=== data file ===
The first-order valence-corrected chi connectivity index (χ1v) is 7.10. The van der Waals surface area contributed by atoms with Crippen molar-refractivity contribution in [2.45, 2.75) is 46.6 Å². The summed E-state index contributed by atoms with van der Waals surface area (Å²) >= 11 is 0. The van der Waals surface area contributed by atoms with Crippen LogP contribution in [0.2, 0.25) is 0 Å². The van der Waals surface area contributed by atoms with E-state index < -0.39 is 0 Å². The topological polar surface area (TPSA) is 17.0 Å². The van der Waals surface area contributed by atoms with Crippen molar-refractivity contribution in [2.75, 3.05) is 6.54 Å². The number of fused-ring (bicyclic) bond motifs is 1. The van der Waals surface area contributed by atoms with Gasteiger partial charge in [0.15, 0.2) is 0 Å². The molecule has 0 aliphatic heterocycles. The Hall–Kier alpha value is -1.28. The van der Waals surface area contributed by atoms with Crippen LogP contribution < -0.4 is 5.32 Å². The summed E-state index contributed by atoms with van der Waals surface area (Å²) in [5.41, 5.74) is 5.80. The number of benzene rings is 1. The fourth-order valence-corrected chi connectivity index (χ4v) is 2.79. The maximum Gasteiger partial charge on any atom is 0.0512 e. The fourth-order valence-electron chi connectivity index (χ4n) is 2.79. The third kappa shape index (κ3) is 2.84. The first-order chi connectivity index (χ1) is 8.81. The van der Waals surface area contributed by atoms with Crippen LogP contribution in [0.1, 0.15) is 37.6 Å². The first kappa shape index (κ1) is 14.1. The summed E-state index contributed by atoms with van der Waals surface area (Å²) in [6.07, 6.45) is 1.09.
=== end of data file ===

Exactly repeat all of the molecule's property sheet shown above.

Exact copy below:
The first-order valence-corrected chi connectivity index (χ1v) is 7.10. The van der Waals surface area contributed by atoms with Crippen molar-refractivity contribution in [2.45, 2.75) is 46.6 Å². The summed E-state index contributed by atoms with van der Waals surface area (Å²) >= 11 is 0. The van der Waals surface area contributed by atoms with Crippen LogP contribution in [0.2, 0.25) is 0 Å². The van der Waals surface area contributed by atoms with E-state index < -0.39 is 0 Å². The topological polar surface area (TPSA) is 17.0 Å². The van der Waals surface area contributed by atoms with Crippen molar-refractivity contribution in [2.75, 3.05) is 6.54 Å². The number of fused-ring (bicyclic) bond motifs is 1. The van der Waals surface area contributed by atoms with Gasteiger partial charge in [0.15, 0.2) is 0 Å². The molecule has 0 aliphatic heterocycles. The Hall–Kier alpha value is -1.28. The van der Waals surface area contributed by atoms with Crippen LogP contribution < -0.4 is 5.32 Å². The summed E-state index contributed by atoms with van der Waals surface area (Å²) in [5.41, 5.74) is 5.80. The number of benzene rings is 1. The fourth-order valence-corrected chi connectivity index (χ4v) is 2.79. The maximum Gasteiger partial charge on any atom is 0.0512 e. The fourth-order valence-electron chi connectivity index (χ4n) is 2.79. The third kappa shape index (κ3) is 2.84. The first-order chi connectivity index (χ1) is 8.81. The van der Waals surface area contributed by atoms with Crippen LogP contribution in [0.1, 0.15) is 37.6 Å². The first kappa shape index (κ1) is 14.1. The summed E-state index contributed by atoms with van der Waals surface area (Å²) in [6.07, 6.45) is 1.09.